Investors cry foul over Sasol BEE fund
Investors who put their money in Sasol’s Inzalo shares are banding together over the R30billion black economic empowerment scheme they describe as an imitation vehicle with a BMW sticker.
The company‚ however‚ says it has refinanced the deal at no cost to the original investors with a new offering it hopes will bring hard cash to more than 200‚000 black shareholders.
Investors who bought into the scheme in 2008 to score a stake in one of South Africa’s most successful companies are now crying foul as their hopes have been dashed by market forces.
Frustrated investors have started a Facebook group called “Sasol Inzalo robbed us”.
‘People bought because it is a brand name – but it is definitely worthless’Dale Chetty Sasol Investor
These investors feel that the company has let them down and failed to achieve its BEE objective through the transaction.
“Existing shareholders of Sasol who owned the shares when we bought Inzalo shares in 2008‚ had already benefited from apartheid,” one member of the group, Dale Chetty‚ said.
“Why did [Sasol] create a separate BEE share that would benefit shareholders based on future investment‚ from 2008 onwards‚ when the actual money was created during the apartheid era?
“Basically they sold us a dummy product.
“It is like they sold us a fong kong car with a BMW sticker.
“People bought because it is a brand name. It is Sasol but the product is definitely worthless‚” Chetty said.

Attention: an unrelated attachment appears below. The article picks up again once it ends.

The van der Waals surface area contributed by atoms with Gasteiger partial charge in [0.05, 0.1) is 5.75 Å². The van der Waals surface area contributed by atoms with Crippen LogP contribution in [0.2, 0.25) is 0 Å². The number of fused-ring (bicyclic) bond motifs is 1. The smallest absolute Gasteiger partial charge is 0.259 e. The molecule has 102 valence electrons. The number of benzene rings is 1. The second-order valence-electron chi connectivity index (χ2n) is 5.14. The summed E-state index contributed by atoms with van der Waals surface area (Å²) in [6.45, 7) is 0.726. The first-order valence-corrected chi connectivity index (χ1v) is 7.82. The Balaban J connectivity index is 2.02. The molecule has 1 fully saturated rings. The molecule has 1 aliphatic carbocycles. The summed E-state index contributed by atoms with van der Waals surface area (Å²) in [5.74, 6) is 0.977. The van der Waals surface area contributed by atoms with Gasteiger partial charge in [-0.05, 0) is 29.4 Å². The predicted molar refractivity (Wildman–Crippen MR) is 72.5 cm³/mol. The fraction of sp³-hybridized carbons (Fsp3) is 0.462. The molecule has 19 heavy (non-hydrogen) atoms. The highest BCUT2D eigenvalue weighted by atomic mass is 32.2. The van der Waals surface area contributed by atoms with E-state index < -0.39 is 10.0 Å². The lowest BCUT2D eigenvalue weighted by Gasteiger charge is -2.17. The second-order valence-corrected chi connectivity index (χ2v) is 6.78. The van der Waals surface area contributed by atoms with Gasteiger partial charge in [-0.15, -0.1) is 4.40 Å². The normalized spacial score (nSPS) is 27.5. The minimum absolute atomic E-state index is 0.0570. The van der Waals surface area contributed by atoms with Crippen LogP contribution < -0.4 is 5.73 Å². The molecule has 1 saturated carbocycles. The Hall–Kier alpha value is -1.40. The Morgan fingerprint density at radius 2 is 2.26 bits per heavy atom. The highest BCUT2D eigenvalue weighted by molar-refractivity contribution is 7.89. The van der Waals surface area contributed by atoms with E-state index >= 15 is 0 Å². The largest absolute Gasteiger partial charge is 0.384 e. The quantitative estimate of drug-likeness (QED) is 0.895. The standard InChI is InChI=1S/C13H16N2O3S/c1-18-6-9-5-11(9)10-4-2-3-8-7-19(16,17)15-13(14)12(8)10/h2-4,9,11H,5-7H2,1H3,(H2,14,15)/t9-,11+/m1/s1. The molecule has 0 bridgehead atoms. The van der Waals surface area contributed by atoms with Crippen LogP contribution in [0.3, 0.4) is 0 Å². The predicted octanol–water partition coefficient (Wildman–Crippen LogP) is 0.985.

The group‚ comprising about 100 people‚ was considering taking legal action against Sasol as it believed investors had been left with shares that nobody wanted to buy.
“As a group, we believe that this was not done in a fair spirit of BEE ownership initiative.
“What Sasol did was take our R18 or R19 a share for the first hundred and R26 for all the shares above 100.
“Whoever bought more than 100 needed to pay R26 a share. They took that from all of us 10 years ago and they are not giving us any money back for that. They took our money and collected profits from that investment.
“It was basically an interestfree loan that they received.
“They receive money from the bank. We covered about less than one tenth of the actual share price. The bank covered the rest of it.
“So they got this interestfree loan for 10 years and BEE accreditation for 10 years‚ making it [as if] there are BEE people that own Sasol.
“But towards the end of the 10-year period‚ we don’t actually own any value of that company.”
According to Sasol‚ the Inzalo transaction was implemented by Sasol Ltd in 2008 as part of its B-BBEE plan.
The shareholders in the Inzalo companies paid a portion of the subscription price with the balance of the subscription price funded by banks.
Sasol provided guarantees for any shortfall in the repayment of the funding.
“However‚ the dividends were not enough to repay the funding‚ and after 10 years the outstanding amount due to the banks exceeds the value of the shares.”
Sasol said it anticipated that there would be no distribution to Sasol Inzalo public shareholders when the transaction terminates in September.
However‚ the company has implemented a new transaction called Sasol Khanyisa.
“Sasol has implemented the Sasol Khanyisa transaction in which only the Sasol Inzalo shareholders were invited to participate at no cost to them.
“All existing Sasol Inzalo shareholders who participated in the Sasol Khanyisa transaction have received bonus SOLBE1 shares (tradable from June 2018) and also free Sasol Khanyisa shares (tradable in June 2028)‚” the company said.